Asia continues to see a growing appetite for meat, thus the growing need for feed grain and oilseed, explained Jean-Yves Chow, Senior Vice President, Food & Agri Sector Coverage at Mizuho Bank.

This is supported by strong underlying global growth contribution where emerging Asia contributes more on the growth. However, Mr Chow said in terms of ‘producing more with less’, Asia is the major issue and key intrinsic solution to the meat-feed-grain challenging equation.

Therefore, “Asia needs to transform,” said Mr Chow. “The first option is to change from backyard farms to mega farms to optimise production efficiency. Smarter trade options may also work. For instance, China is importing more pork which means less reliance on corn, soy and water as every kilo of pork imported equates to at least 3kg less of feed production.”

Growth disruptors

 

Population and demographics, consumer habits, mindfulness and technology are some of the disruptors in the poultry sector today, said Gordon Butland, Director G&S Agriconsultants Co Ltd, Thailand.

“By 2050, the global population will be 9.7 billion and Africa, India and Asia will account for the highest numbers. This would determine where and how your business will grow,” said Mr Butland.

He added that growth disruptors also include changing consumer habits and perceptions of the food industry, activists that lead opinions and consumers who are mindful of food sources, animal and employee welfare, and the environment.

The science of product innovation

Robert van Barneveld, Group CEO and Managing Director – SunPork Group, emphasised that understanding a target market involves more than looking at the market as a whole as in say China or Thailand.

“You need to dive down into understanding your target consumer. At SunPork, we adopt the Karo model in which products are defined by three elements – basic, performance and excitement,” said Dr Barneveld.

“All products have to have some basic elements. We then add performance attributes that create excitement, and this is what differentiates the products, adds value and gains a premium,” he said.

Raised without antibiotics certification

The ban on use of antibiotics in livestock farming is a hot issue. Kentucky Fried Chicken (KFC) for inst

ance, announced last year that it will discontinue purchasing chicken treated with antibiotics used in humans by 2018.

Animal protein producers, including Asia-based producers, are making changes. One of the ways is by bein

g certified by NSF International, a global independent organisation in public health and safety.

Peter Bracher, Managing Director for Asia Pacific at NSF International said more players in the chicken sector are applying for theraisedwithout antibiotics certification, followed by players in the shrimp, pig and dairy sectors.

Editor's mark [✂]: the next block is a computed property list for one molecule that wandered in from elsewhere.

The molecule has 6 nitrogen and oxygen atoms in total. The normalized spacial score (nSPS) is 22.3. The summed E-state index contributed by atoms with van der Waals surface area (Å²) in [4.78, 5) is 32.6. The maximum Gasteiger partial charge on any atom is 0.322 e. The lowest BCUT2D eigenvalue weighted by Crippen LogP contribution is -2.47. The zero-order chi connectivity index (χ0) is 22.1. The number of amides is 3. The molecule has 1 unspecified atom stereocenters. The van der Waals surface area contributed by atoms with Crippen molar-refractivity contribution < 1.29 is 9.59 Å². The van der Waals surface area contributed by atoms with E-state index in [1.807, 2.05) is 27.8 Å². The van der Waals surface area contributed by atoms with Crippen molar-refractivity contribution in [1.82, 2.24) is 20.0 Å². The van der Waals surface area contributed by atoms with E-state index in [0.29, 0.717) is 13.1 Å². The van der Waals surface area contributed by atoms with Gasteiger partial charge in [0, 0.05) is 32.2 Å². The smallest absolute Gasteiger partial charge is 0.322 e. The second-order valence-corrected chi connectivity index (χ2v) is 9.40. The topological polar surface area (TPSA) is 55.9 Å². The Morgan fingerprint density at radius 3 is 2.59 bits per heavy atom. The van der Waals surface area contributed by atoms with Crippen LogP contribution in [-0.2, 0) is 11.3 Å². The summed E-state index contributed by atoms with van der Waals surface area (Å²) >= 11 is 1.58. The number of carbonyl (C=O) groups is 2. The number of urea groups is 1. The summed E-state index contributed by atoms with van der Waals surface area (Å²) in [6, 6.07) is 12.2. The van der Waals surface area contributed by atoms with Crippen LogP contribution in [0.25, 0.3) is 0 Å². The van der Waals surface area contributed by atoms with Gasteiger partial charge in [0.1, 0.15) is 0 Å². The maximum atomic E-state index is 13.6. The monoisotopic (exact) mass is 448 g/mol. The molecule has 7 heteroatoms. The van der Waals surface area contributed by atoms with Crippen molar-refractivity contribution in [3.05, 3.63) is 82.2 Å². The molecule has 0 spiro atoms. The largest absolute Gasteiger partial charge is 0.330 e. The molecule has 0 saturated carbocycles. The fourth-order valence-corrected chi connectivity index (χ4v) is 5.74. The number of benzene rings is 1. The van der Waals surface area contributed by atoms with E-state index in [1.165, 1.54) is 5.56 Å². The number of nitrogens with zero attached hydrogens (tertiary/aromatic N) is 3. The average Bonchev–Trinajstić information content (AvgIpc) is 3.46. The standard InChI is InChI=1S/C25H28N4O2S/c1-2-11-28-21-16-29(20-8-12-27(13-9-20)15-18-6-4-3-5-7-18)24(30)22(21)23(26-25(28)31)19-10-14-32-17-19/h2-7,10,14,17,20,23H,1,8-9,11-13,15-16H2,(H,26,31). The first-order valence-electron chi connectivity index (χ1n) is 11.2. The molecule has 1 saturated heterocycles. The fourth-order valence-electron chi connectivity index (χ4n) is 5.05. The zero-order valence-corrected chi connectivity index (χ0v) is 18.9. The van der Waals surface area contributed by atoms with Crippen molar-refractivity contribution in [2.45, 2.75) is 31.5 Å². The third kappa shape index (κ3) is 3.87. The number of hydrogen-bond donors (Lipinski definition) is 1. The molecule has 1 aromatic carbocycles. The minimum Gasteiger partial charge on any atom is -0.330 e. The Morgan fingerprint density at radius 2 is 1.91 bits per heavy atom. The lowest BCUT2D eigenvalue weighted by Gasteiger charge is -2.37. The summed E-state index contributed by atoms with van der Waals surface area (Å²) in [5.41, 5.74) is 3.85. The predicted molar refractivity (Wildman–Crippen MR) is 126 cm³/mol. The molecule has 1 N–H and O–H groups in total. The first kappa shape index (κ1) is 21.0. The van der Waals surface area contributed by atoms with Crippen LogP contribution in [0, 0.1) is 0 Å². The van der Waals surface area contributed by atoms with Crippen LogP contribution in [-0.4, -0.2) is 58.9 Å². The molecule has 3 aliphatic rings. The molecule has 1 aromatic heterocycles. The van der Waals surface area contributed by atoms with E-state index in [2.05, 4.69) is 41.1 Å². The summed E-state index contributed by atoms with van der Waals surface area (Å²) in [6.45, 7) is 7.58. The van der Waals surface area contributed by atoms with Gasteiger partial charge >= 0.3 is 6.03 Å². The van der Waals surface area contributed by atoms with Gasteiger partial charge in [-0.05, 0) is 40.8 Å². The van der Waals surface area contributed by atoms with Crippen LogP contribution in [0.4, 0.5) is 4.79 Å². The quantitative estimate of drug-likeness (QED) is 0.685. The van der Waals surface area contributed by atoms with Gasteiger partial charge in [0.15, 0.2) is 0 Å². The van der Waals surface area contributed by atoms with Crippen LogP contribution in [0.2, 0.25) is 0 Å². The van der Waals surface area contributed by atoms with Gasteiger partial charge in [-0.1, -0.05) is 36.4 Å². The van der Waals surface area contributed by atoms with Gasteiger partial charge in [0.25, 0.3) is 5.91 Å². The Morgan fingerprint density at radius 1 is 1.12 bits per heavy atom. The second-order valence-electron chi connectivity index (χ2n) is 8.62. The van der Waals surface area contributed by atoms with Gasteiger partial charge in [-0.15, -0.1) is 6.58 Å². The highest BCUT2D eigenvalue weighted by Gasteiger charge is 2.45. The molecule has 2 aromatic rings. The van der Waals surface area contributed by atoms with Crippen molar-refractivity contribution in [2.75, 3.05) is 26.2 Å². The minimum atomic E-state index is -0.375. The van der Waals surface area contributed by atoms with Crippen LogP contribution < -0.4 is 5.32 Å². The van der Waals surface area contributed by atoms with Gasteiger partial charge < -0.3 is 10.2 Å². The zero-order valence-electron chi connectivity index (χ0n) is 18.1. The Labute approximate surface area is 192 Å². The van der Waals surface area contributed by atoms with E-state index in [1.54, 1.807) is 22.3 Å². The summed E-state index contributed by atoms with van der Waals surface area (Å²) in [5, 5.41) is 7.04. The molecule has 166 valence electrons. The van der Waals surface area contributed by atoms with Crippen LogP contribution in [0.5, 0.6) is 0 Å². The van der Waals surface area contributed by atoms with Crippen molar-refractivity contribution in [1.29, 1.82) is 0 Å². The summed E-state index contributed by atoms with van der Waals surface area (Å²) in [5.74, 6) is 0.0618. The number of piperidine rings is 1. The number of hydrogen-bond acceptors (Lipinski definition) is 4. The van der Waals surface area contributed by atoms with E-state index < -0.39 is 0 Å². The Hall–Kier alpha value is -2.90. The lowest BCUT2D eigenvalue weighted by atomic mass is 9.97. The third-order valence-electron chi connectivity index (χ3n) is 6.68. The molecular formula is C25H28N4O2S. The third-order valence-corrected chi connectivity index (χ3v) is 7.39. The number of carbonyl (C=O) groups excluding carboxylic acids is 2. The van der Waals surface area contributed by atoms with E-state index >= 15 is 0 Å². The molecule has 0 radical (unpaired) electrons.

“We are now working with several animal protein players in Thailand, with enquiries are also coming from Vietnam, India and China,” he said.

Plant-based meat alternatives

Growing population, climate change, sustainability and disease concerns led Ricky Lin to set up a start-up focusing on innovative functional foods called Life3 Biotech, based in Singapore.

With Leong Lai Peng from the National University of Singapore, he developed Veego, a plant-based protein which hesays is a healthy & nutritious, natural, sustainable and versatile product.

“The product was created not to displace meat, but to be an alternative,” said Mr Lin.

He said plant-based protein as a meat alternative is estimated to reach USD 5.9 billion globally by 2020 where the greatest growth will be in Asia.

Food safety and competition rules

Food safety scandals have global repercussions, said Sara Aparicio Hill from international law firm K&L Gates.

At the same time, these scandals are a real challenge for authorities. In China for instance, the government insists on ‘strictest’ controls in food safety and urges harsher penalties for those who endanger public well-being.

Ms Hill called on food business operators to be proactive and comply with food safety rules, a key element of company culture.

Competition rules including cartels are another important thing to consider for Asian food business operators. If not checked, warned Ms Hill, this could harm the reputation/brand, decrease share value and disrupt business.

“Again, food business operators should be proactive and comply with competition rules as part of company culture by documenting meetings with competitors and having competition law in mind, among others,” she reiterated.

Product innovation

Product innovation is a critical element of an effective pig carcass disposal model, said Mr van Barneveld of Sunpork.

He explained that innovation strategy needs to take price pressure of primals to account for the fact that 40% of the pig carcass sells below the cost of procurement.

“A robust product innovation process is required for success. Consumer trends and modern markets are well suited to the introduction of new and innovative pork products,” he said.

Sunpork’s German pork knuckle is one of the company’s innovations that enjoys good sales. Preferred by multi-age consumers, the product has ‘low-risk’ production, high yield, simple process, long shelf life, simple packaging, great presentation and good margin.

Autism and agriculture

This is a world-first initiative of SunPork Farms where it employ autistic adults with a high attention to detail in specialist animal care roles, said Mr van Barneveld.

SunPork Farms has completed a customised recruitment process in Queensland, Australia and has offered seven autistic adults full-time positions with the company. They commenced work in January 2017.

“We recognise that by employing autistic adults and providing an appropriate working environment, the human resource standards for the entire business were enhanced,” he revealed.

SunPork Farms views these positions as long term, full-time positions and when the pilot is completed, it expects that regular recruitment processes will be undertaken to further increase the number of autistic animal carers on its farms.